Central Nervous System

Central Nervous System - DM1

Patterns:

  • DM1 is also a ‘brain disorder,’ and can cause cognitive and behavioral abnormalities which can impact quality of life.

Symptoms:

  • Cognitive and behavioral abnormalities can involve deficits in intelligence, executive function, visual-spatial construction, thinking and problem solving, and attention, although the scope and degree of the involvement may vary.

  • Difficulty organizing and planning.

  • Personality features such as anxiety, avoidant behavior, apathy, lack of initiative or inactivity.

  • Mental health disorders including anxiety, substance abuse, or depression.

  • Problems with social circumstances ranging from child neglect, acute financial need, unsafe driving, unsafe or unsanitary home, and/or homelessness.

  • Excessive daytime sleepiness (otherwise known as hypersomnia) which is associated with an unpredictable and frequent sleep.

Diagnosis:

  • Baseline neuropsychological evaluations with your physician.

  • Have an annual exam/physical with your doctor to discuss psychiatric or behavioral issues and/or cognitive changes.

Treatment:

  • Discuss the possible use of psychostimulants with your doctor if you have apathy and an impairing level of fatigue or excessive daytime sleepiness.

Central Nervous System - DM2

Patterns:

  • Specific cognitive defects may be seen in DM2, but they are believed to be milder than those seen in all forms DM1. In addition to the primary alteration in brain function thought to be caused by the DM2 genetic mutation, there may be contributions from the disordered sleep patterns or the hormonal or other systemic abnormalities seen in the disorder.

  • Reduced blood flow in the frontal and temporal lobes of the brain.

Symptoms:

  • Cognitive and behavioral abnormalities can involve deficits in intelligence, executive function, visual-spatial construction, thinking and problem solving, and attention. The scope and degree of these symptoms may vary.

  • Lack of executive function which can cause great difficulty in planning and organizing one’s life, affecting areas such as paying bills, keeping appointments, and arranging schedules.

  • Mental health disorders including depression.

  • Apathy.

Diagnosis:

  • See a mental health care professional (psychologist or psychiatrist) in order to diagnose psychiatric or behavioral abnormalities.

  • Test for psychiatric or behavioral issues and cognitive changes as a part of your annual exam with your physician.

  • A baseline neuropsychological evaluation is recommended with your doctor. Additional testing can be dictated by your physicians recommendations for your clinical course.

Treatment:

  • Discuss the possible use of psychostimulants with your doctor if you have apathy and an impairing level of fatigue or excessive daytime sleepiness.

  • Discuss the possible use of anti-depressive medication with your doctor as well. Before starting treatment your doctor should do a cardiac examination including a 12 lead ECG (electrocardiogram).

Central Nervous System - CDM

Patterns:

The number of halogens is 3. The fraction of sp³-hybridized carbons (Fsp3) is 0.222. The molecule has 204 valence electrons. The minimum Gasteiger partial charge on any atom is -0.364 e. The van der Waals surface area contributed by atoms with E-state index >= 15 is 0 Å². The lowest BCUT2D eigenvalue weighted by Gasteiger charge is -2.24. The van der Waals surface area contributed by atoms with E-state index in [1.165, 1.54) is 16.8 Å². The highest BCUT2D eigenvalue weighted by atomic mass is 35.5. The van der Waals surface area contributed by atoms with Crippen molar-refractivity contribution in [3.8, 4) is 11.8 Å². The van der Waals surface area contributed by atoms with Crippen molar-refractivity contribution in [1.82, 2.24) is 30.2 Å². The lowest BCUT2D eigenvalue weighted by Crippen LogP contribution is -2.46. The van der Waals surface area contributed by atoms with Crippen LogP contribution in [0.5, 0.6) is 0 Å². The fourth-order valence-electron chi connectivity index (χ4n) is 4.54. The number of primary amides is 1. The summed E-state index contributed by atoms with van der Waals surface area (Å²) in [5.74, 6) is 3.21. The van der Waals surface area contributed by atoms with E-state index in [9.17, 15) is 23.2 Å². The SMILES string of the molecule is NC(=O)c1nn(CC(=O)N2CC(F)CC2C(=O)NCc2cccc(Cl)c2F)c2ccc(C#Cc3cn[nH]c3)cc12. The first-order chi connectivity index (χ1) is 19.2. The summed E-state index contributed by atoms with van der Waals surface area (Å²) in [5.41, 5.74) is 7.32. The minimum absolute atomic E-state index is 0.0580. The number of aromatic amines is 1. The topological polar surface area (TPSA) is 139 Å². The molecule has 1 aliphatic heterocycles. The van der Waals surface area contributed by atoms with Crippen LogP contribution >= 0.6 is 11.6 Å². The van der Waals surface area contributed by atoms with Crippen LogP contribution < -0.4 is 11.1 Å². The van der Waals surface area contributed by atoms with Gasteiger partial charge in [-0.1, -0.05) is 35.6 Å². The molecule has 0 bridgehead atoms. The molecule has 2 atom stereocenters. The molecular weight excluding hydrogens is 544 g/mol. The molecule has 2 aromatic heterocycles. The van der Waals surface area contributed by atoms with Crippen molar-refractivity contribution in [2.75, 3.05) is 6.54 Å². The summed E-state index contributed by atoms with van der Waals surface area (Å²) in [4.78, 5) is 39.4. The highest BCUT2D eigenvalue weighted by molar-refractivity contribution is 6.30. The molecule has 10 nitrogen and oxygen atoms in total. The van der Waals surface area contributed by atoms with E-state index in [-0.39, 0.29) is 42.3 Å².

• Cognitive impairment can be a major problem in children and adolescents with DM1, while muscle symptoms may be relatively discrete or absent within the childhood-onset form.

  • Children diagnosed with DM1 can present with a range of complex physical, cognitive, behavioral, and personality features that can have a substantial impact upon development and quality of life status in childhood and during transition to adulthood.

Symptoms:

  • Reduced perceptive organization skills.

  • Slowed speed of processing.

  • Deficits in visual attention, visual constructive abilities, working memory, planning and cognitive flexibility.

  • Communication issues.

  • Social anxiety.

  • Hyperactivity.

Diagnosis:

  • Discuss the following tests with your child’s doctor: these assessments should be performed at diagnosis, in preschool if applicable, and should be repeated, depending on the level of functioning, 2-3 times before adulthood.

  • Psychometric assessment of global intellectual ability and adaptive functioning.

  • Assessment of executive functions.

  • Assessment of social cognition.

  • Assessment of visuomotor integration and visuospatial ability.

  • Assessment of receptive and expressive language ability.

  • Assessment of excessive daytime sleepiness (EDS).

  • Assessment of learning disability (specific tests for dyscalculia, dyslexia, and dyspraxia).

  • Get a referral to a mental health care professionals for psychiatric or behavioral issues for the assessment of Autism Spectrum Disorders, attention deficit disorders with or without hyperactivity, and other behavioral problems.

Treatment:

  • Discuss the following treatment options with your doctor:

    • Psychostimulants if attention deficits are associated with an impairing level of fatigue or excessive daytime sleepiness.

    • Serotonin-enhancing antidepressants if excessive anxiety or other treatable psychiatric symptoms are present.

    • Specific cognitive remediation programs to enhance social abilities (visual contact, joint attention, emotional regulation) or executive functions efficiency (impulsivity, attention, working memory, and mental flexibility) using dedicated software (e.g., Cogmed®).

    • Language remediation and reading therapy in the presence of cognitive deficits, even in children with normal intelligence. These deficits, including attention deficit, fatigability, and visual-spatial construction disability, can result in reading and spelling difficulties as well as mathematical impairment.

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